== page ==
You know those clever Rob Lowe/DirecTV ads that play on people’s affection for Sam Seaborn and the possibility of a multi-verse where “Creepy Rob Lowe” and “Scrawny Arms Rob Lowe” frolic freely, forever cursed by their choice to stick with cable? Sure you do. Apparently, some of the claims made in the ads rankled Comcast, and the cable behemoth lodged a complaint with the Council of Better Business Bureaus’ National Advertising Division, who said…
The NAD says that although “humor can be an effective and creative way for advertisers to highlight the differences between their products and their competitor’s, humor and hyperbole do not relieve an advertiser of the obligation to support messages that their advertisements might reasonably convey – especially if the advertising disparages a competitor’s product. […]
The oversight group took issue with several specific claims. It said that DirecTV couldn’t prove that it has better signal reliability (“Creepy Rob Lowe”), shorter customer service wait times (“Painfully Awkward Rob Lowe”) or better picture and sound quality (“Far Less Attractive Rob Lowe”) than cable. The company also couldn’t support an implied claim (“Scrawny Arms Rob Lowe”) that its sports programming beats cable.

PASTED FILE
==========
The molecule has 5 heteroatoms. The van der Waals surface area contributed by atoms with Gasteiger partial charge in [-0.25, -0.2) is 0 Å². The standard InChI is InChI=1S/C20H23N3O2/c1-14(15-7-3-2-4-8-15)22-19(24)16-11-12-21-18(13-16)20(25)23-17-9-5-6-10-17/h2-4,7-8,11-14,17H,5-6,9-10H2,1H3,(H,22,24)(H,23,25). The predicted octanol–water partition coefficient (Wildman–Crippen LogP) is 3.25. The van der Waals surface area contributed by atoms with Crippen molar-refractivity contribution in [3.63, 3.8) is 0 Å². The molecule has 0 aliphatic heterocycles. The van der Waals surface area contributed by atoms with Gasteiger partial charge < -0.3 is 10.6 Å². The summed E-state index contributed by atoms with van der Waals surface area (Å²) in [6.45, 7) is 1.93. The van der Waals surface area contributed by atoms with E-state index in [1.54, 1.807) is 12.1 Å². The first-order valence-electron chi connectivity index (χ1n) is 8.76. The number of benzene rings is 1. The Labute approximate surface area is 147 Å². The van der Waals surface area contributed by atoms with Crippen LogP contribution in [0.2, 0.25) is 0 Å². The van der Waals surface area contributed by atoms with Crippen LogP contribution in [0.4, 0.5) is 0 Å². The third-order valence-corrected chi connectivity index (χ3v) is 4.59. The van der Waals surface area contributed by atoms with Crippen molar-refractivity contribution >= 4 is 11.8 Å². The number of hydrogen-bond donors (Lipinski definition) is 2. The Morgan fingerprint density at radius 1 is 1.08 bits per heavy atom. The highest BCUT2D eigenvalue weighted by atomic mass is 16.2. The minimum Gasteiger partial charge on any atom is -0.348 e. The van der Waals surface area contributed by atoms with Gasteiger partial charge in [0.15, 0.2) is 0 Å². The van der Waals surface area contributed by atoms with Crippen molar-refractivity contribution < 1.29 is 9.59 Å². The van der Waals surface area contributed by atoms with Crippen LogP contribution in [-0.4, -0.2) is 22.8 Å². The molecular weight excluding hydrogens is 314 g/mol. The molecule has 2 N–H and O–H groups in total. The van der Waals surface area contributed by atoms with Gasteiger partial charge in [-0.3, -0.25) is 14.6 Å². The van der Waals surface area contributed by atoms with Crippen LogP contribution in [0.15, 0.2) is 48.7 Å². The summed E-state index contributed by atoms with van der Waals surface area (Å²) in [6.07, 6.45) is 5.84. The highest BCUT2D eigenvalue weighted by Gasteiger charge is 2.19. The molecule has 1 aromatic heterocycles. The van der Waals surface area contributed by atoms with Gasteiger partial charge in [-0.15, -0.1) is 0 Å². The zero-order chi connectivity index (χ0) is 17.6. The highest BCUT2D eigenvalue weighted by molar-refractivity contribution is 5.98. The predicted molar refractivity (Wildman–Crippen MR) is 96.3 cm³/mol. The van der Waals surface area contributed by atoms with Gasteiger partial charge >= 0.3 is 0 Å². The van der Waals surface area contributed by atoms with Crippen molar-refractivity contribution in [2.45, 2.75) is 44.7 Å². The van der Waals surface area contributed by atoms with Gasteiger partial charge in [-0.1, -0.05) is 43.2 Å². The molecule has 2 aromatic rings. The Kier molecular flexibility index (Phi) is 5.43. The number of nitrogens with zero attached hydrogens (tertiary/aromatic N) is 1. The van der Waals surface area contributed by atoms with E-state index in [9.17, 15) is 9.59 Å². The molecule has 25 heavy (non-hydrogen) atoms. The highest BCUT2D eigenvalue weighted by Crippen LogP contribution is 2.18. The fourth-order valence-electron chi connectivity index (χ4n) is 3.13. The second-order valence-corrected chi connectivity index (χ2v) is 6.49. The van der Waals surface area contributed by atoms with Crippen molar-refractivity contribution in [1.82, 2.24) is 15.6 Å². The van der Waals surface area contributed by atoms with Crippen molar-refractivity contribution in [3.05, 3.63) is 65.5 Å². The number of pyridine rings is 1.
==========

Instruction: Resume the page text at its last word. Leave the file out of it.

According to Deadline, DirecTV contends that the characters are so “outlandish” that no one would actually believe that their boasts “are comparative or need to be substantiated.” But apparently, “just funnin” isn’t much of a defense against these claims.
With that said, the “damage” has already been done. The Rob Lowe campaign wormed its way into the zeitgeist and reached buzz status while greatly expanding DirecTV’s intended reach. Why? Because they were funny ads with a familiar face who was willing to play with his image (and pick on people with shy bladders). Now, that campaign is expiring (naturally) and a new one is starting up with Hannah Davis and a talking horse.
Will DirecTV alter their approach due to this ruling? I don’t know. While the NAD (grow up) has no legal authority, Comcast could push this to the FTC, who already has a complaint against DirecTV for deceptive advertising. So, it might make some sense to make sure that their horse stays in line.
As for consumers, do your homework and good luck!